The guy called this layer here a Fresnel layer. It definitely does distort.


Here's the position in the video when he mentions it in the video and dissects the different layers:

Is this not a Fresnel lens? Does anybody know what it really is then?


Why does it need to be "parallel light"? :confused:
Your eye doesn't know the difference. :)
The guy in the video says that the light drop off is much reduced. The more parallel light is associated with daylight by the brain.

With a lens:

without a lens:
 
Last edited:

Externet

Joined Nov 29, 2005
1,846
That layer behind a LCD panel is not a Fresnel lens. It is a diffuser, to avoid seeing the LED emission points, is made of white translucent plastic, not transparent. Projection TVs are at curbs and at my neighborhood Salvation Army stores for usually $5
Other clear films in LCD televisions are polarizing filters.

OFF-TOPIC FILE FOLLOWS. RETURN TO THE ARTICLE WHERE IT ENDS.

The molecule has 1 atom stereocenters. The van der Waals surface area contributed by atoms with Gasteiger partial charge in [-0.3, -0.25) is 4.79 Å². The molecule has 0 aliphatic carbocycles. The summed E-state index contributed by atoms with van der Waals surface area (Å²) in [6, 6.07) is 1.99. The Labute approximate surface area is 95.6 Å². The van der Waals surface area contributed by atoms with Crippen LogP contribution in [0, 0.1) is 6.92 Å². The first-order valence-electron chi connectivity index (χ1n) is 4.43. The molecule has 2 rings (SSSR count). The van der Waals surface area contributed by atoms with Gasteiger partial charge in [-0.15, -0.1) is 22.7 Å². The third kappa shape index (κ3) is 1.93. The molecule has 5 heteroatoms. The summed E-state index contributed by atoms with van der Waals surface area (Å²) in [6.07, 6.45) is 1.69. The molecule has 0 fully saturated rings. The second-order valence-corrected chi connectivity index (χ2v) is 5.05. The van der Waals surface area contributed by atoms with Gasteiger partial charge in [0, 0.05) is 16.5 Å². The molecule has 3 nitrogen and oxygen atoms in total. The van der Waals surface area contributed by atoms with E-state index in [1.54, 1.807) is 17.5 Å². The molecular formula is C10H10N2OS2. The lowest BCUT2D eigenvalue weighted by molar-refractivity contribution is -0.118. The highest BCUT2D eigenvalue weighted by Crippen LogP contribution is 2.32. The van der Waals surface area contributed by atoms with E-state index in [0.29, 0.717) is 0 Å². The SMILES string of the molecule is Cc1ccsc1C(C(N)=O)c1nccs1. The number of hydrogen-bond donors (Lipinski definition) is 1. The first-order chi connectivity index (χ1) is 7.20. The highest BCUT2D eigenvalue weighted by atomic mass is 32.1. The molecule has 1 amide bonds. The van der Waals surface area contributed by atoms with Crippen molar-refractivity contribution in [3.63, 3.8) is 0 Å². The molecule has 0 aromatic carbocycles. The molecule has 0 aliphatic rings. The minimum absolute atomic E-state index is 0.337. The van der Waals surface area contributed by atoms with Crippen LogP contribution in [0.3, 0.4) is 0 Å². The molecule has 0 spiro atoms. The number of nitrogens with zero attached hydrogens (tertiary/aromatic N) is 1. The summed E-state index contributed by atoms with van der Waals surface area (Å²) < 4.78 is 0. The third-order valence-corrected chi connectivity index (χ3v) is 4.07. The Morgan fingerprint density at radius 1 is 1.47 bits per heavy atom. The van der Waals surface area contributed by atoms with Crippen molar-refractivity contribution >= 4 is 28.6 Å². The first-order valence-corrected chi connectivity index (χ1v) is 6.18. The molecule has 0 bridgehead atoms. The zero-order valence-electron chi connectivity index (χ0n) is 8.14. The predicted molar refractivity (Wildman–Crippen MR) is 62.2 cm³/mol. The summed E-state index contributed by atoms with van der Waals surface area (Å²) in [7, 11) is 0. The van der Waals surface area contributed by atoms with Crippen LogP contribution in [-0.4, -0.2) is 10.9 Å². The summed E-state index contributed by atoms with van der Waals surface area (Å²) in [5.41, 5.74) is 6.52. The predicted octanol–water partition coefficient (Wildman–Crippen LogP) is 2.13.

Another horrible video from a 'youtuber' ---->
 

Thread Starter

hoholger

Joined Sep 13, 2019
3
Thanks guys for your quick answers. :)
Makes a lot of sense, actually. A Fresnel lens would only make sense for a point light (like a rear projector - as many mentioned) in focal distance, not for a diffusely lit light source within a distance of <0.1 inches or a few millimeters.

Thanks to your hints, with the right buzz words, I found some information on google.
Could the film that he shows above be a prism sheet or BEF (Brightness Enhancement Film)?
And because it has tons of small prisms, he mistook it for a Fresnel lens.




Using one of these BEF or prism sheets would still have the effect he mentions, though, wouldn't it?
That means, the light is focussed on a smaller viewing angle, therefore giving the illusion of parallel (sun) light.
 

doofus434

Joined Jan 3, 2021
1
Interesting that lots of people in this thread that will pan a youtuber for making an innocent video and not knowing a few things while incorrectly mislabeling something as a "diffuser sheet". The polarizer films are on the front of the LCD. @Externet @SLK001